Tuesday, October 11, 2011

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Happy Columbus Day–we think

Columbus Day has grow to be a bit additional contentious than only a mere holiday ought to (with the exception of Christmas, which the Religious Appropriate target each year). Was Columbus an individual of faith who came here to transform the native peoples, or was he a mercenary who brought disease, slavery and death with the native peoples?

Historians duke this out regularly, since it may possibly appear. The Religious News Service reports:

“People don’t usually look at Columbus in the religious context of his time, which was very powerful,” said Delaney.
Nigel Cliff, the author of a new book on Columbus’s Portuguese contemporary Vasco da Gama, agrees that seeing the explorers through a religious lens is “a change of emphasis.” Historians in the 19th century tended to regard Columbus as a heroic figure who embarked on a “disinterested intellectual adventure,” whereas those in the 20th century tended to “focus on economics, to the exclusion of much else,” he said.
Cliff said mere economic advantage wasn’t a medieval concept.
“Faith is the burning issue that impelled the great Portugal (exploration) campaign for 80 years,” said Cliff, a British writer and amateur historian.
Da Gama became the first person to reach India directly from Europe by sailing around Africa in 1498, six years after Columbus discovered the Americas for the king and queen of Spain.
Cliff’s book, “Holy War,” claims that da Gama’s arrival in the East marked a turning point from Muslim to Christian ascendancy in global trade against the backdrop of an ongoing “clash of civilizations.”
But other historians say the new books’ bold claims are backed by poor scholarship. Felipe Fernandez-Armesto, a historian at the University of Notre Dame who has written extensively on Columbus, harshly criticized the books in The Wall Street Journal.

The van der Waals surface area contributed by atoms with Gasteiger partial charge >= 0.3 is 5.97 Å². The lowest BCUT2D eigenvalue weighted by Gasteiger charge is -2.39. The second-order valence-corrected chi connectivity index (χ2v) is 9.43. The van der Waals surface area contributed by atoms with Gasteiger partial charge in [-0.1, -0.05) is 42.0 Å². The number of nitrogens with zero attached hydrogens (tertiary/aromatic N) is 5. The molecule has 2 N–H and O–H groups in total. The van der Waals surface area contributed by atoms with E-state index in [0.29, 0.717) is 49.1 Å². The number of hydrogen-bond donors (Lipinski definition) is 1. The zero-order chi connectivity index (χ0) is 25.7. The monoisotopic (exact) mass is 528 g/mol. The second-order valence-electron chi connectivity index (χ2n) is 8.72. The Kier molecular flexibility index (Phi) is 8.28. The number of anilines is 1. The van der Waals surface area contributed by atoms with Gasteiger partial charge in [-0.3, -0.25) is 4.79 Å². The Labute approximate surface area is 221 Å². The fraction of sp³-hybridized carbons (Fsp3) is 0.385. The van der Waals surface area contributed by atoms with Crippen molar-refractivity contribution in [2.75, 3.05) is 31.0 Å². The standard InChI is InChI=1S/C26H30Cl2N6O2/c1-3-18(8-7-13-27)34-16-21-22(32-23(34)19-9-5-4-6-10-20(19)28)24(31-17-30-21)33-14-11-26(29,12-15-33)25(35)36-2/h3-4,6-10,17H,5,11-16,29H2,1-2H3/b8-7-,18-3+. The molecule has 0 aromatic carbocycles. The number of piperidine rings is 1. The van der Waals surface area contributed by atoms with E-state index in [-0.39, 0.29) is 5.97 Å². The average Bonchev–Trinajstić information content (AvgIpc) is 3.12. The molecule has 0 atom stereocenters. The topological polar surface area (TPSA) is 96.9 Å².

In his view, Cliff and Delaney “assume the veracity and authenticity of sources of doubtful authorship and unreliable date” and make the mistake of taking Columbus at his word although he was notoriously disingenuous.
Sanjay Subrahmanyam, a historian at UCLA who has written on da Gama, said religion for da Gama was “significant, but not the sole motive.” The explorer was more interested in “personal advancement,” as well as ensuring that trade routes would be controlled by the Portuguese nobility rather than the crown.
Fernandez-Armesto called Cliff’s theory of a “clash of civilizations” between Christianity and Islam “a figment of contemporary imaginations”; Subrahmanyam said it is “sensationalizing history by linking it with contemporary events.”

Then there seemed to be a snarky remark created by among the scholars about not having the works peer-reviewed, but published under commercial publishing presses.

Columbus did bring with him much from the vegetables and fruits could right now, similar to the tomato, cucumber, and peas.
Here's a concise good reputation for Columbus Day, presented by the History Channel:

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